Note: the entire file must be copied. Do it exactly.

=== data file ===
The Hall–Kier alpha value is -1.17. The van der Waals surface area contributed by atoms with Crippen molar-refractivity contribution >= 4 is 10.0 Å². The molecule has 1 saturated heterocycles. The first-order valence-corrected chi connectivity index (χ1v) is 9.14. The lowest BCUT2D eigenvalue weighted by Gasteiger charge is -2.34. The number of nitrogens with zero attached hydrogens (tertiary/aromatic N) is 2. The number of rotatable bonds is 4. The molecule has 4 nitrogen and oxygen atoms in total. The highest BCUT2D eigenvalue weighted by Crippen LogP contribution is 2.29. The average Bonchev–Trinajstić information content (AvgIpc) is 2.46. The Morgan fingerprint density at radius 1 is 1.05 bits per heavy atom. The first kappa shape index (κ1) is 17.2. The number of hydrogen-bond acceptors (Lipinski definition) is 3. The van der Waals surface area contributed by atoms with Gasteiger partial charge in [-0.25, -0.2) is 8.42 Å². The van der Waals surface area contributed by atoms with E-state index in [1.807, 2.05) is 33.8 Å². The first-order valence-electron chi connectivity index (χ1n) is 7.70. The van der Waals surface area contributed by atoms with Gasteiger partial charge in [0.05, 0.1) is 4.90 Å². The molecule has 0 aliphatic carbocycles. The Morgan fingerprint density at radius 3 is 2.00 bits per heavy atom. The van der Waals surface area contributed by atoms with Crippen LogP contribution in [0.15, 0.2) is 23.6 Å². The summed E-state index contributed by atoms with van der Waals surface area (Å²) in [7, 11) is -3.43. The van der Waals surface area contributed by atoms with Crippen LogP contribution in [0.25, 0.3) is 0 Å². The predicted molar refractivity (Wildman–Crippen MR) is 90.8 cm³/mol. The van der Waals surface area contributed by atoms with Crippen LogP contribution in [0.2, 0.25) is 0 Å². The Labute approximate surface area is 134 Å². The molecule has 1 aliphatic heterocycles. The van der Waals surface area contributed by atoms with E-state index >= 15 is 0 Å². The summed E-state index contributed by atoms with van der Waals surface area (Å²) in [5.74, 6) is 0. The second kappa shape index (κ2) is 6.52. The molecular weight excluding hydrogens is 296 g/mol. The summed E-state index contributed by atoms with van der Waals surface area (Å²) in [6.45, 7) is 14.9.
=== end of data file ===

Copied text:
The Hall–Kier alpha value is -1.17. The van der Waals surface area contributed by atoms with Crippen molar-refractivity contribution >= 4 is 10.0 Å². The molecule has 1 saturated heterocycles. The first-order valence-corrected chi connectivity index (χ1v) is 9.14. The lowest BCUT2D eigenvalue weighted by Gasteiger charge is -2.34. The number of nitrogens with zero attached hydrogens (tertiary/aromatic N) is 2. The number of rotatable bonds is 4. The molecule has 4 nitrogen and oxygen atoms in total. The highest BCUT2D eigenvalue weighted by Crippen LogP contribution is 2.29. The average Bonchev–Trinajstić information content (AvgIpc) is 2.46. The Morgan fingerprint density at radius 1 is 1.05 bits per heavy atom. The first kappa shape index (κ1) is 17.2. The number of hydrogen-bond acceptors (Lipinski definition) is 3. The van der Waals surface area contributed by atoms with Gasteiger partial charge in [-0.25, -0.2) is 8.42 Å². The van der Waals surface area contributed by atoms with E-state index in [1.807, 2.05) is 33.8 Å². The first-order valence-electron chi connectivity index (χ1n) is 7.70. The van der Waals surface area contributed by atoms with Gasteiger partial charge in [0.05, 0.1) is 4.90 Å². The molecule has 0 aliphatic carbocycles. The Morgan fingerprint density at radius 3 is 2.00 bits per heavy atom. The van der Waals surface area contributed by atoms with Crippen LogP contribution in [0.15, 0.2) is 23.6 Å². The summed E-state index contributed by atoms with van der Waals surface area (Å²) in [7, 11) is -3.43. The van der Waals surface area contributed by atoms with Crippen LogP contribution in [0.25, 0.3) is 0 Å². The predicted molar refractivity (Wildman–Crippen MR) is 90.8 cm³/mol. The van der Waals surface area contributed by atoms with Crippen LogP contribution in [0.2, 0.25) is 0 Å². The Labute approximate surface area is 134 Å². The molecule has 1 aliphatic heterocycles. The van der Waals surface area contributed by atoms with E-state index >= 15 is 0 Å². The summed E-state index contributed by atoms with van der Waals surface area (Å²) in [5.74, 6) is 0. The second kappa shape index (κ2) is 6.52. The molecular weight excluding hydrogens is 296 g/mol. The summed E-state index contributed by atoms with van der Waals surface area (Å²) in [6.45, 7) is 14.9.